NBA Players Have A Right To Express An Opinion On Police Brutality

The players are talking.

If and when the National Basketball Association gets its product back on the court, and some answers about that could come on Thursday, players and coaches once again will be available daily to talk about social issues. The death of George Floyd will continue to be a topic when the games get going. But league owners, management, coaches and players are talking now at protests and through media platforms. NBA players and coaches and some owners have been very active commenting on social problems for years with the first known protest staged by Bill Russell and African-American members of the Boston Celtics in Lexington, Kentucky in 1961. Russell and his teammates refused to play a pre-season game in the city after Celtics Negro players were denied entry into a Lexington restaurant.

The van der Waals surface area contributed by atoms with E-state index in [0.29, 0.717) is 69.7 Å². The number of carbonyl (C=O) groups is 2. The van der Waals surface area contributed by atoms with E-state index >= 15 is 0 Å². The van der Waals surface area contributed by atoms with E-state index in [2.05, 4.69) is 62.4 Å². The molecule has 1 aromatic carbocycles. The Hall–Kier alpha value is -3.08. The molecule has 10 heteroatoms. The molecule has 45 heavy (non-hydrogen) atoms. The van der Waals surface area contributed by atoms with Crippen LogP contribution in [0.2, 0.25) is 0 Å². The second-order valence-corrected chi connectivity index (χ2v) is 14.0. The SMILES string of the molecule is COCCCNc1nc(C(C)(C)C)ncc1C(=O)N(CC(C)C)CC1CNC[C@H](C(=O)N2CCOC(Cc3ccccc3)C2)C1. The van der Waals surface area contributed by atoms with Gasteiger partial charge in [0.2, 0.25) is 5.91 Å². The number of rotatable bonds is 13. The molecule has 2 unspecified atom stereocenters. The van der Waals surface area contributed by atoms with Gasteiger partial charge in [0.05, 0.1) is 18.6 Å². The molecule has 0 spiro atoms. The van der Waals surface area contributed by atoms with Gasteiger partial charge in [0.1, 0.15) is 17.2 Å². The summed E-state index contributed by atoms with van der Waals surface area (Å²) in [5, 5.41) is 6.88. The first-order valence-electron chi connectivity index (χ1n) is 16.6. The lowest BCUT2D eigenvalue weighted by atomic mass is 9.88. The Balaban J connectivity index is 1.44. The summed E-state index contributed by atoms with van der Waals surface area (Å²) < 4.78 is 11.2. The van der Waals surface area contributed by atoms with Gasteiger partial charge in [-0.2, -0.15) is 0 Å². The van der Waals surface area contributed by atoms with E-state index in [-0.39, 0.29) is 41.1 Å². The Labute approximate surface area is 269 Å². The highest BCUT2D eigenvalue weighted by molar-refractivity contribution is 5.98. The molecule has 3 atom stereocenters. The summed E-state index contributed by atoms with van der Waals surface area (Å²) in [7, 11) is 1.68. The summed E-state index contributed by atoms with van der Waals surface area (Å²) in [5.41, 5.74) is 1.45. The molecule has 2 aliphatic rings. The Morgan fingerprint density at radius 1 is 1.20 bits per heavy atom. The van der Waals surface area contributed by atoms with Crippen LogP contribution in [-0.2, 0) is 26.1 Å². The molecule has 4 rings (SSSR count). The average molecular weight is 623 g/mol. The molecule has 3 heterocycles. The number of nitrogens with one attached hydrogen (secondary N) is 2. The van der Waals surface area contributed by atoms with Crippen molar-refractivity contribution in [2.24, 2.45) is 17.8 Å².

When the NBA last offered product in March, COVID-19 was sweeping across the United States. Everyone was trying to figure out how to deal with the illness. The pandemic has killed more than 100,000 Americans and the African-American community been hit very hard by the virus. That would under normal circumstances be the issue that NBA personnel would have to speak about. Now it is again police brutality. The NBA has been here before, on December 8th, 2015 to be exact when LeBron James wore at-shirt which read “I can’t breathe” during warmups before a Cleveland Cavaliers-Nets game in Brooklyn. Those were Eric Garner’s last three words before he died during a scuffle with New York City police officers. Nearly five years later, the issue remains the same. African-Americans are protesting because of police brutality. NBA Commissioner Adam Silver and NBA Governors have decided not to stop the players from talking. Well that is not quite true, the New York Knicks James Dolan, doesn’t think employees of an entertainment company should comment. Athletes have the right to speak.